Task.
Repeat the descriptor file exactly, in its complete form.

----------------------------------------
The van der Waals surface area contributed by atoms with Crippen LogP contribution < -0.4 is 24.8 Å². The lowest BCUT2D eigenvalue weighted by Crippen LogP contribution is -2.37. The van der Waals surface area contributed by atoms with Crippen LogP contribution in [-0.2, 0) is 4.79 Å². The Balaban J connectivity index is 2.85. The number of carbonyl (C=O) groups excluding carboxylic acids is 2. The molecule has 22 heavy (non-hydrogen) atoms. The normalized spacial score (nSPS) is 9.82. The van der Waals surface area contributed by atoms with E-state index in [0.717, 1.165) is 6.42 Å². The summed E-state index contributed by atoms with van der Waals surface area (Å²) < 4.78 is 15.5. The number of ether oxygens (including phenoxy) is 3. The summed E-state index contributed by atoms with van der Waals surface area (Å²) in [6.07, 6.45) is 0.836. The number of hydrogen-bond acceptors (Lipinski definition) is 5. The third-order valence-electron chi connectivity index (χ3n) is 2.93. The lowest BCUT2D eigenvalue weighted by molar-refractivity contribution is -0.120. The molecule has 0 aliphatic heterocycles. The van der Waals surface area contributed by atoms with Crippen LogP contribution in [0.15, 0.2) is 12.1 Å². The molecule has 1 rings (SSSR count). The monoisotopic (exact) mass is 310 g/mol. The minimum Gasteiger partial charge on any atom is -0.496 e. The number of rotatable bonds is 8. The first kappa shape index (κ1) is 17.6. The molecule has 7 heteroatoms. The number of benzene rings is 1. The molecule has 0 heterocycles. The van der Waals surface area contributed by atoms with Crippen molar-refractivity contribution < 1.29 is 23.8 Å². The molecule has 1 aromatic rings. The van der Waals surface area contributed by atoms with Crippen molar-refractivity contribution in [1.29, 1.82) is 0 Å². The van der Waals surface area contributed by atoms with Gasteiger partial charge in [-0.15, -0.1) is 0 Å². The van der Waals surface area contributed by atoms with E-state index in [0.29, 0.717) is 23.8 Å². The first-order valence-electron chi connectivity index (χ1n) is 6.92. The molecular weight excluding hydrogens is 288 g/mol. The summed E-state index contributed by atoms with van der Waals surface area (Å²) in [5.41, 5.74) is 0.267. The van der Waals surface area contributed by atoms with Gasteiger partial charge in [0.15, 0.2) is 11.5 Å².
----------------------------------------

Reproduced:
The van der Waals surface area contributed by atoms with Crippen LogP contribution < -0.4 is 24.8 Å². The lowest BCUT2D eigenvalue weighted by Crippen LogP contribution is -2.37. The van der Waals surface area contributed by atoms with Crippen LogP contribution in [-0.2, 0) is 4.79 Å². The Balaban J connectivity index is 2.85. The number of carbonyl (C=O) groups excluding carboxylic acids is 2. The molecule has 22 heavy (non-hydrogen) atoms. The normalized spacial score (nSPS) is 9.82. The van der Waals surface area contributed by atoms with E-state index in [0.717, 1.165) is 6.42 Å². The summed E-state index contributed by atoms with van der Waals surface area (Å²) < 4.78 is 15.5. The number of ether oxygens (including phenoxy) is 3. The summed E-state index contributed by atoms with van der Waals surface area (Å²) in [6.07, 6.45) is 0.836. The number of hydrogen-bond acceptors (Lipinski definition) is 5. The third-order valence-electron chi connectivity index (χ3n) is 2.93. The lowest BCUT2D eigenvalue weighted by molar-refractivity contribution is -0.120. The molecule has 0 aliphatic heterocycles. The van der Waals surface area contributed by atoms with Crippen LogP contribution in [0.15, 0.2) is 12.1 Å². The molecule has 1 rings (SSSR count). The monoisotopic (exact) mass is 310 g/mol. The minimum Gasteiger partial charge on any atom is -0.496 e. The number of rotatable bonds is 8. The first kappa shape index (κ1) is 17.6. The molecule has 7 heteroatoms. The number of benzene rings is 1. The molecule has 0 heterocycles. The van der Waals surface area contributed by atoms with Crippen molar-refractivity contribution < 1.29 is 23.8 Å². The molecule has 1 aromatic rings. The van der Waals surface area contributed by atoms with Crippen molar-refractivity contribution in [1.29, 1.82) is 0 Å². The van der Waals surface area contributed by atoms with Gasteiger partial charge in [-0.15, -0.1) is 0 Å². The van der Waals surface area contributed by atoms with E-state index in [0.29, 0.717) is 23.8 Å². The first-order valence-electron chi connectivity index (χ1n) is 6.92. The molecular weight excluding hydrogens is 288 g/mol. The summed E-state index contributed by atoms with van der Waals surface area (Å²) in [5.41, 5.74) is 0.267. The van der Waals surface area contributed by atoms with Gasteiger partial charge in [0.15, 0.2) is 11.5 Å².